“He’s our John Lennon, he’s our Michael Jackson, he’s the draw, and he has some cool elements to him,” Khalif said. “It gives people a level of comfort and security that there’s going to be some longevity and consistency to what we do.”

Another external benefit to the contract, according to Khalif, was timing. The details leaked days before Penn State signed coach James Franklin to a similar deal, and before Lincoln Riley and Brian Kelly made their moves to USC and LSU, respectively.

“It says it’s not the traditional paradigm,” Khalif said. “To be competitive in the marketplace, sometimes we set the market. What [Michigan State] did was actually set the market and made some other programs step up for their own coaches.”

The contract is impacting recruiting, an area where Michigan State is looking to upgrade after using the transfer portal to bolster the 2021 team. ESPN rated Michigan State’s 2022 class at No. 16 nationally, the program’s highest-ever rating. The 2023 class currently ranks 18th.

Current Spartans players also recognize the significance of Tucker’s contract for the program.

“In the national landscape, to see Michigan State pay Coach that much, that puts us up there with the top programs in the country,” quarterback Payton Thorne said. “Last year, we finished in the top 10 in the country. We’re looking to get there in every aspect, in our facilities, in the guys we’re recruiting, obviously on the field. So when a recruit starts high school, Michigan State is right there as one of his dream schools.”

In late April, Michigan State’s trustees approved construction to begin for enhancements at the football operations building as well as Spartan Stadium. Upgrades are coming in other areas of the program as well. Although Michigan State isn’t projected as a Big Ten favorite or CFP contender, “the bull’s eye is on us,” Khalif said.

“There’s no such thing as an overnight success,” Tucker said. “There’s been a lot of work by a lot of people, our donors, our alums, our former players, everyone just making the decision to do everything we can to move the program forward.”

Oklahoma State: Investing to become king of the future Big 12

Mike Gundy and Chad Weiberg are Oklahoma State graduates who have spent the bulk of their professional careers with their alma mater. Gundy, the school’s coach since 2005, has engineered the most consistent run in team history — nine AP top-20 finishes since 2008, and seven 10-win seasons since 2010. Weiberg worked in donor relations at Oklahoma State after graduation, returned as deputy athletic director in 2017 and became athletic director last July.

Both men are aligned about what lies ahead for Oklahoma State, especially after a 12-win season and major changes coming to the Big 12 in the coming years.

“We’ve got to seize this opportunity,” Weiberg told ESPN. “You cannot stand still because if you’re standing still, you’re getting passed. We know that. Now’s the time to lean in and keep moving forward.”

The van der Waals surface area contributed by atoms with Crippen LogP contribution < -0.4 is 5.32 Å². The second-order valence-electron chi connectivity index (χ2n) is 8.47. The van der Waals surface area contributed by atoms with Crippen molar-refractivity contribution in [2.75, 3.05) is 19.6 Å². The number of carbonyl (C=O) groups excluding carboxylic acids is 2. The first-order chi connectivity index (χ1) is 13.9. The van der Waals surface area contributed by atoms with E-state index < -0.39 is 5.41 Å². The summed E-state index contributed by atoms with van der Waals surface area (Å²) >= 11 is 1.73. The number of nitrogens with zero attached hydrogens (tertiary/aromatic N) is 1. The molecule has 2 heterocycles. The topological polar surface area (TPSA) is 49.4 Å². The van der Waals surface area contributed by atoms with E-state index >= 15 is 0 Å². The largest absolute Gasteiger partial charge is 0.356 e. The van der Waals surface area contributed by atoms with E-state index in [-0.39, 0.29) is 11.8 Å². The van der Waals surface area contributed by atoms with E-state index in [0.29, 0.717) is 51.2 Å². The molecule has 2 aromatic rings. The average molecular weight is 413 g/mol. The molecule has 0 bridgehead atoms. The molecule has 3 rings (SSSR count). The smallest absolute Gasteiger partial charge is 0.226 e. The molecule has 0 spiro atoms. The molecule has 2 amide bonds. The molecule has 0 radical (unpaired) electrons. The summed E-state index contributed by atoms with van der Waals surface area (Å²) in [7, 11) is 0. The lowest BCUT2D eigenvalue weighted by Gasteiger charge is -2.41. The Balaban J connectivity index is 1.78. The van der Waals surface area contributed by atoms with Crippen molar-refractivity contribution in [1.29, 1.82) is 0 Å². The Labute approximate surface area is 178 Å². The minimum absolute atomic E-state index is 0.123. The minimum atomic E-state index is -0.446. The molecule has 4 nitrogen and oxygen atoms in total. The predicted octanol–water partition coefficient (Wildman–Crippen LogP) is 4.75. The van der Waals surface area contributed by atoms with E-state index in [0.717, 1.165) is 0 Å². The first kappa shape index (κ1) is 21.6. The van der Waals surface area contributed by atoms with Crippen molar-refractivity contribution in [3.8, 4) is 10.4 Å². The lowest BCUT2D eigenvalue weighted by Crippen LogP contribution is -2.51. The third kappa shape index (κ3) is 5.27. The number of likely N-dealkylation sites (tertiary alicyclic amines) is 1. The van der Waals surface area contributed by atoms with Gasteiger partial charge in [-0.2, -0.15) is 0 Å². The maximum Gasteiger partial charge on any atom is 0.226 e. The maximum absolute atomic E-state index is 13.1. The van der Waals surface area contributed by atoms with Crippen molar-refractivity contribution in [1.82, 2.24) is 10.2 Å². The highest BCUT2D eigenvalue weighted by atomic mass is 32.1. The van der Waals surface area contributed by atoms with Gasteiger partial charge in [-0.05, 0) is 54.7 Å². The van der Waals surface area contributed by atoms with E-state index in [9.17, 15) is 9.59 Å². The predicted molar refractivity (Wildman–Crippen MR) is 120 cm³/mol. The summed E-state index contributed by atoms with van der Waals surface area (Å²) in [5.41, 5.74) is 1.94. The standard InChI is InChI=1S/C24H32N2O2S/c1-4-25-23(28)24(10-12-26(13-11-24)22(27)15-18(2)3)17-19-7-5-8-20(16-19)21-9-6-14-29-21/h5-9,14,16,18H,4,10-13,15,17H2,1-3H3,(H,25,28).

Weiberg had recently left Oklahoma State for Kansas State when T. Boone Pickens, the oil magnate and Oklahoma State alum, donated $165 million to his alma mater in 2006. The largest single donation to a college program at the time went toward renovating the football stadium, building a new indoor practice facility and other projects.

Oklahoma State, which hadn’t won 10 games since Gundy quarterbacked the team in 1988, soon saw an uptick. The team went 41-11 from 2008 to 2011. In 2011, the Cowboys nearly reached the national championship game but still won the Big 12 and finished No. 3 nationally.

“Boone was instrumental,” Weiberg said. “Obviously, the financial gifts are well known, but the bigger impact he made was shifting the paradigm here and changing the way we think and what we believe, collectively, is possible, because he proved that it is and got that started.”

Weiberg and Gundy are focused on new possibilities for Oklahoma State football. The facility surge that Pickens helped orchestrate is now about 14 years old and needs some upgrades. Staffing is another area of focus. After losing defensive coordinator Jim Knowles to Ohio State, Oklahoma State responded by hiring Auburn‘s Derek Mason, the former Vanderbilt head coach. The school in March responded to the Supreme Court’s NCAA vs. Alston decision — the court unanimously ruled that the NCAA limiting education-related compensation violated antitrust law — by announcing that it would pay all scholarship athletes $5,980, the maximum allowed.

“If you’re looking at the step that we had to take 20 years ago, when we opened the new stadium, versus from where we are now, the next step, I think comparatively speaking, isn’t as big,” Weiberg said. “We’ve taken the biggest steps. Now we’ve just got to keep taking the important steps.”

In January, Gundy spoke to ESPN about his plan to become the Big 12’s best and most recognizable brand when Texas and Oklahoma leave for the SEC. Gundy also highlighted a program Oklahoma State and others seeking to move up a tier can use as a model.

Both Gundy and Weiberg think Oklahoma State has the donor base and motivation to make similar gains, even though Pickens died in 2019. They also both feel Oklahoma State needs a branding boost.

Gundy called Oklahoma State’s story “a little bit of a mystery” to many, even those connected to the program. He said because Oklahoma State isn’t a traditional blue blood, it doesn’t get the benefits those programs enjoy, like being reflexively ranked in preseason Top 25 polls.